There is a unique protein in our eyes, a derivative of vitamin A, which responds in only a single picosecond to change its form, triggering a series of events that let us “see”.

Blue eye

The first step in our ability to see is the microscopic change of a protein called rhodopsin found in the retina. This protein is responsible for converting light into signals that our brain can interpret to form images. The process occurs within an incredibly small time frame, taking only a picosecond or one-trillionth of a…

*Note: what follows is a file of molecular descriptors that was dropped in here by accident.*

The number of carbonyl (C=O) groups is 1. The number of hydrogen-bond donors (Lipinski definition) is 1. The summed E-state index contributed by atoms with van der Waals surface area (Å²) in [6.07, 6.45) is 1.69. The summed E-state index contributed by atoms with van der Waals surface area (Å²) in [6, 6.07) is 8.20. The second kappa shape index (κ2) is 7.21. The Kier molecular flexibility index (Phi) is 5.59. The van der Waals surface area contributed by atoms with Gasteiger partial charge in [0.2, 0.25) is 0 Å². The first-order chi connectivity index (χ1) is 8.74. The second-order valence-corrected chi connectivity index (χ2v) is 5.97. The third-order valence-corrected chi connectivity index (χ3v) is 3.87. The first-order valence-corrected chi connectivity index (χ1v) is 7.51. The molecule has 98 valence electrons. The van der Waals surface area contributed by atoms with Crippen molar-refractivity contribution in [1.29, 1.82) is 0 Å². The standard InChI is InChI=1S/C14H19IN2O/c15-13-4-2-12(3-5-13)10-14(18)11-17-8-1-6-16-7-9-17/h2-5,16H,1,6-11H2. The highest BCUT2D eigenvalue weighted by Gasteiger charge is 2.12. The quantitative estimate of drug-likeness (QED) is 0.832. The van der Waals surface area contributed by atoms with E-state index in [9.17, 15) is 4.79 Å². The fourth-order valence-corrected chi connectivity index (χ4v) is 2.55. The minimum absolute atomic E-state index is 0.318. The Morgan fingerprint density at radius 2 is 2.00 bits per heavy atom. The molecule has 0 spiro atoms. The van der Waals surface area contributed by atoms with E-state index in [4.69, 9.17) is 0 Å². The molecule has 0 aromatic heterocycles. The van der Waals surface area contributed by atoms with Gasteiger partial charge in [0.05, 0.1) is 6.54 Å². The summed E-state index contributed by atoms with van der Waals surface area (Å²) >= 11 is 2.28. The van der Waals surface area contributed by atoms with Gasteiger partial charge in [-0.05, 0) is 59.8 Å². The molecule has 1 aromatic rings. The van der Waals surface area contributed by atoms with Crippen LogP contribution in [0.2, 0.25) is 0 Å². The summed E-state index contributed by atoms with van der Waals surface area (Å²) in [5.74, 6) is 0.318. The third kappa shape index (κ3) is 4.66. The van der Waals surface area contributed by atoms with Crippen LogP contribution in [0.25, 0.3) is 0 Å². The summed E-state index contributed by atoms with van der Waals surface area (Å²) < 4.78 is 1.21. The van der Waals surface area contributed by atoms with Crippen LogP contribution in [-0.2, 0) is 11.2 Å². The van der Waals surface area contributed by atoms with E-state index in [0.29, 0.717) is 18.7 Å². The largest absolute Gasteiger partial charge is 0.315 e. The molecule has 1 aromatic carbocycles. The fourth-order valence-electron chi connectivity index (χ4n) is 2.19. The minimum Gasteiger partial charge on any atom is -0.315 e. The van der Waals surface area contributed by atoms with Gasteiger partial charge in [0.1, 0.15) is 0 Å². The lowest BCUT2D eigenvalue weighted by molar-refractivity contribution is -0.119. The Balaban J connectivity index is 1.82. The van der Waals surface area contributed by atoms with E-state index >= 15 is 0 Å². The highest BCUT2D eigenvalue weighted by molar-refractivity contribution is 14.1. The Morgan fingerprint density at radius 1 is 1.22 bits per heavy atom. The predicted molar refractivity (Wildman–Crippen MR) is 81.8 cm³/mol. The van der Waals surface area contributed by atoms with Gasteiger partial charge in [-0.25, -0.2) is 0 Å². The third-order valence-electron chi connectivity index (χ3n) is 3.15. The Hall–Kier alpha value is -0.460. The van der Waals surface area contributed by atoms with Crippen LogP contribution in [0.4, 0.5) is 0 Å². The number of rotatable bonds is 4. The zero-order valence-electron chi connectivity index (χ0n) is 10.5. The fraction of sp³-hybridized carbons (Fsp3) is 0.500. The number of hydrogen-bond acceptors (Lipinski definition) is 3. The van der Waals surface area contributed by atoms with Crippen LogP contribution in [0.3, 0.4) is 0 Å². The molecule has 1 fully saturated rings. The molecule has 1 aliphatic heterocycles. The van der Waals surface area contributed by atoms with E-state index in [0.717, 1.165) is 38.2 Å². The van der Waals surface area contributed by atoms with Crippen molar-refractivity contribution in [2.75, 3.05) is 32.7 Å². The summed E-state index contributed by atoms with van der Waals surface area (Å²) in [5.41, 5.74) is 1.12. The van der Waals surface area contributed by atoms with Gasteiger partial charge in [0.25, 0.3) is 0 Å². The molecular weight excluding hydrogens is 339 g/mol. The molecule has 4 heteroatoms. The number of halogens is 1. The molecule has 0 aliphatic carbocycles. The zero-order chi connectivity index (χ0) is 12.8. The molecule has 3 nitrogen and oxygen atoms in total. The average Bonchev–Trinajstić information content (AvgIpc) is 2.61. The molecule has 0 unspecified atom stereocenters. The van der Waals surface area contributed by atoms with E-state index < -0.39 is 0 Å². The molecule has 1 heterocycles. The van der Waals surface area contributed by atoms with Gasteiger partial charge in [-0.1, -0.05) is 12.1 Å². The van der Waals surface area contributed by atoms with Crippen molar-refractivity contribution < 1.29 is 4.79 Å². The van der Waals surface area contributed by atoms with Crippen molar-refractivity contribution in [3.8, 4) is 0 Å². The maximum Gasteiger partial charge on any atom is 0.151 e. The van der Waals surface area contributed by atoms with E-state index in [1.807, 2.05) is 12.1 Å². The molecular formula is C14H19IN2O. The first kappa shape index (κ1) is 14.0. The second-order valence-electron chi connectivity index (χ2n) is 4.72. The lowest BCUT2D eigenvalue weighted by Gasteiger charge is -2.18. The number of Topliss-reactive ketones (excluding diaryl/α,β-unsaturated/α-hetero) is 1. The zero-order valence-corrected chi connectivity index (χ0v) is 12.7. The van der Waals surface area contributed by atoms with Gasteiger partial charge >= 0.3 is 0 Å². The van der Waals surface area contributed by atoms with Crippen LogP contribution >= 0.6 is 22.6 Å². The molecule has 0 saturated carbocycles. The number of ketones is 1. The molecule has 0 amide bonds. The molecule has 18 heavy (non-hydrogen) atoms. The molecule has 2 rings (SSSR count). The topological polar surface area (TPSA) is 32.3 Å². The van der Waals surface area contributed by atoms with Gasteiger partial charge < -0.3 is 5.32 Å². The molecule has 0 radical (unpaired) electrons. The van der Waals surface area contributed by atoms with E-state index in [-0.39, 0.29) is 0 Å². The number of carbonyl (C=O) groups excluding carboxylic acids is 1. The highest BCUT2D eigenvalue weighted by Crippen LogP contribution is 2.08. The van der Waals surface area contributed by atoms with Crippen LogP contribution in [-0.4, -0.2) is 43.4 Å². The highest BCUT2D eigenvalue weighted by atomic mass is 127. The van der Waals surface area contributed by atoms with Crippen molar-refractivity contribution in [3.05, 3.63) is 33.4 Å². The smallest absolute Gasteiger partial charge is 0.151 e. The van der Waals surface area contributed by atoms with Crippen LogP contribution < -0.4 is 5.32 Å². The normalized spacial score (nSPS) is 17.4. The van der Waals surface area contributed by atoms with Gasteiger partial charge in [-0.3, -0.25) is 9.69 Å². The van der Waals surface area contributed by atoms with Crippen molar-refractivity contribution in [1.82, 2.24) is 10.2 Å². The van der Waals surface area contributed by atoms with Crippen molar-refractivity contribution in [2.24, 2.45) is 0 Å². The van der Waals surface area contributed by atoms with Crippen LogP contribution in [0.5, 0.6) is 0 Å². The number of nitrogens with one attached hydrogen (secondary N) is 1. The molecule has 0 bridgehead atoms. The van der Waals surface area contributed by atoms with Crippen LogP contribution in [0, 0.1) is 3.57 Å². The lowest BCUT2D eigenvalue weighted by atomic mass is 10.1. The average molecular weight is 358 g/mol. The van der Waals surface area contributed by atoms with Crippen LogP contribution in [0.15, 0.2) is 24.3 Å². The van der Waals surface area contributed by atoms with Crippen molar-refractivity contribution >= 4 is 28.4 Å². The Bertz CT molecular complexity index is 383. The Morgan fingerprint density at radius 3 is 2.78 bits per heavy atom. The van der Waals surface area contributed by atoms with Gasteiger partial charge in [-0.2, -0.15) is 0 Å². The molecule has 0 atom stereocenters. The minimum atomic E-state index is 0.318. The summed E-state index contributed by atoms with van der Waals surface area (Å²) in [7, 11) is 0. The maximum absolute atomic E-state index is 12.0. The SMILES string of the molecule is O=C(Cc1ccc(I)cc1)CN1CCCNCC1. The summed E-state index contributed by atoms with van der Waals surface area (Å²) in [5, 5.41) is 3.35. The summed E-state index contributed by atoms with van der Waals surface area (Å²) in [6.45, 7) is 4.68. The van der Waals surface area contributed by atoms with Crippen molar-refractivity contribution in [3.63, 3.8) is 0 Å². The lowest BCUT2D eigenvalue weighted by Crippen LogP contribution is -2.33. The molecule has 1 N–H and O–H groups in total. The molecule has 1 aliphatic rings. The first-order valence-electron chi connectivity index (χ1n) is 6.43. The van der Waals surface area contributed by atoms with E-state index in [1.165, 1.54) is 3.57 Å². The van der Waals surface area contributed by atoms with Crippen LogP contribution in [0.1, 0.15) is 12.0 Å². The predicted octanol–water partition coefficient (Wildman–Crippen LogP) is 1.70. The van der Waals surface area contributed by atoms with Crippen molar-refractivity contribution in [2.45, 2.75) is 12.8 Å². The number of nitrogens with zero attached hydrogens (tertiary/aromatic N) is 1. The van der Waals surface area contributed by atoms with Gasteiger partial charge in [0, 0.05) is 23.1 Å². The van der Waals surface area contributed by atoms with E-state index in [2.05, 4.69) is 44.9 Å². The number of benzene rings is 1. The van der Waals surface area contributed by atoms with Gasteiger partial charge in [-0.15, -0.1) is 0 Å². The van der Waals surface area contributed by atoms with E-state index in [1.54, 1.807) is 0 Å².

Read more

How different animals see the world around them

image thumb731

Recent scientific research has revealed how animals see the world around them and many possess dramatically different “sights” than humans. For instance, the brain of the dragonfly processes the images it sees so fast, it appears to be in slow motion and pigeons are capable of detecting more subtle color gradations than the most complex…

Read more